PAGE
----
Secure a lid loosely on the jars. Place in a cool, dry place for 3-5 days. You’ll want to burp the jars every day, which means opening the lid just enough to allow excess gas to escape, but not opening the jar wide to see inside. This just requires lifting the lid a teeny bit for half a second.
Do not take the lid off until 3-5 days has passed (3 days if it’s 70 degrees or more, and 5 if it’s closer to 60 degrees). After the 3-5 days, take the lid off and taste test the kimchi. If it tastes done, put the lid back on and move it to the fridge, where you do not have to continue burping it (the fermentation lid can come off). It should store fine for a month or more.
What are the health benefits of kimchi?
Kimchi is a living food, so it is full of good probiotics. If you have been on a course of antibiotics recently, then your body can probably do with some beneficial bacteria in your gut, and kimchi is a great way to do that.
Kimchi is also known to boost the immune system and even reduce inflammation!
Do I need a special fermentation kit to ferment cabbage?
No, you do not! All you really need is a large jar (quart size or larger works best), with the two-piece lid it comes with, and the food you want to ferment. If you decide to go this route, you will need to burp the jars once a day until they finish fermenting.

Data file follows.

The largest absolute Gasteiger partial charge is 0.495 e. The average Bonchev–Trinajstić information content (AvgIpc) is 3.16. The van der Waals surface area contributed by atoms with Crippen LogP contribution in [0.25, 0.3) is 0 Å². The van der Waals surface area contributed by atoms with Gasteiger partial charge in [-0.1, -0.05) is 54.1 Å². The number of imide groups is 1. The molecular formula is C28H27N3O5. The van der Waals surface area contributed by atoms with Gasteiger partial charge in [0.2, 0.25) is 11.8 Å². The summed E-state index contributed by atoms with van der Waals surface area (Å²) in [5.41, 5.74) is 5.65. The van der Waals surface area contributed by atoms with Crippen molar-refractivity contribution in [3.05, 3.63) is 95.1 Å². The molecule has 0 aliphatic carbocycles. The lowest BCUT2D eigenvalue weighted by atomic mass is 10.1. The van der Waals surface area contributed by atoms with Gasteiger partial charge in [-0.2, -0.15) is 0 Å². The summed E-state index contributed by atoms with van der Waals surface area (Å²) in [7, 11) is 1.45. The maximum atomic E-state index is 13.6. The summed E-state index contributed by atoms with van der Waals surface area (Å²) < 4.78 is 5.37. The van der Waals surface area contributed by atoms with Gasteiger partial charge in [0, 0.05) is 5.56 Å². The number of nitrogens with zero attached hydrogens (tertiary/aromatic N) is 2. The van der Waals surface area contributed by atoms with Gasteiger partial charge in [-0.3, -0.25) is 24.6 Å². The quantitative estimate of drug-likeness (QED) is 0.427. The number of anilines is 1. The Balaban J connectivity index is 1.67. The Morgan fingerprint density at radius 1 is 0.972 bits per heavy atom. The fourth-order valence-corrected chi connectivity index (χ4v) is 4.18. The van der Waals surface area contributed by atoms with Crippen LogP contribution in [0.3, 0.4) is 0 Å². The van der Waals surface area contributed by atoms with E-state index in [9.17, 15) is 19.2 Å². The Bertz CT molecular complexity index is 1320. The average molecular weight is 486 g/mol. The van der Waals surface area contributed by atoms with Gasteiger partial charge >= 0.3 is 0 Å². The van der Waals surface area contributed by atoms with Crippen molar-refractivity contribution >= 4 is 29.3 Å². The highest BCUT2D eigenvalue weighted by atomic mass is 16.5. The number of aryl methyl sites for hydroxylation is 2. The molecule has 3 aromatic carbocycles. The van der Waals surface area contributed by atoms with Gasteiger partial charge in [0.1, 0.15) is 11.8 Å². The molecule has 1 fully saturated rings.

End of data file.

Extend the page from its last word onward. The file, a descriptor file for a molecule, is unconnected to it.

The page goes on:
This means that you open up the jar just a tiny bit for a second, to allow the gas to escape. You don’t want to allow air to enter the jar, so definitely don’t open the jar up wide to look at the contents. Save that for when it is finished fermenting.
You may also enjoy:
- 1 medium Napa cabbage aka Chinese cabbage
- 3 medium carrots peeled and julienned
- 1 bunch green onions sliced on the diagonal
- 3 cloves garlic minced
- 1 tablespoon ginger minced
- 3 tablespoons non-iodized salt
- 1 to 1.5 cups filtered non-chlorinated water or enough to fill the container you are fermenting the kimchi in
- Cut up Napa cabbage into 1 inch pieces. Pour into a large bowl and sprinkle it with 2 tablespoons of non-iodized salt. Allow to sit for 1-2 hours, covered with something heavy, to help release the juices.
- Prep the remaining ingredients by mincing the garlic and ginger, peeling and julienning the carrot, and slicing the green onion into small rounds. Once the Napa cabbage is done, drain the liquid and rinse off the cabbage.
- Mix the cabbage in with the other ingredients, and stir to combine. Pack tightly into quart mason jars, leaving 2 inches of head space at the top of the jar. Pour brine on top of the kimchi.
- Place a fermentation weight, or a heavy object (rocks work well after they've been thoroughly cleaned), on top of the mixture, ensuring that all the food particles remain below the water line.
- Secure a lid on the jars, but don't tighten it down really hard. Place in a cool, dry place for 3-5 days. Burp the jars once a day by lifting the lid just slightly for half a second. Do not open the jar wide to see the contents inside. Tighten lid back down.
- After 3-5 days (depending on the temperature where you keep it. 3 days if it's 70 degrees or above, and closer to 5 days if the temperature is closer to 60 degrees), take the lid off and taste test the kimchi. If it tastes fermented, put the lid on and move it to the fridge. If needed, ferment for another day or two. Store in the fridge for a month.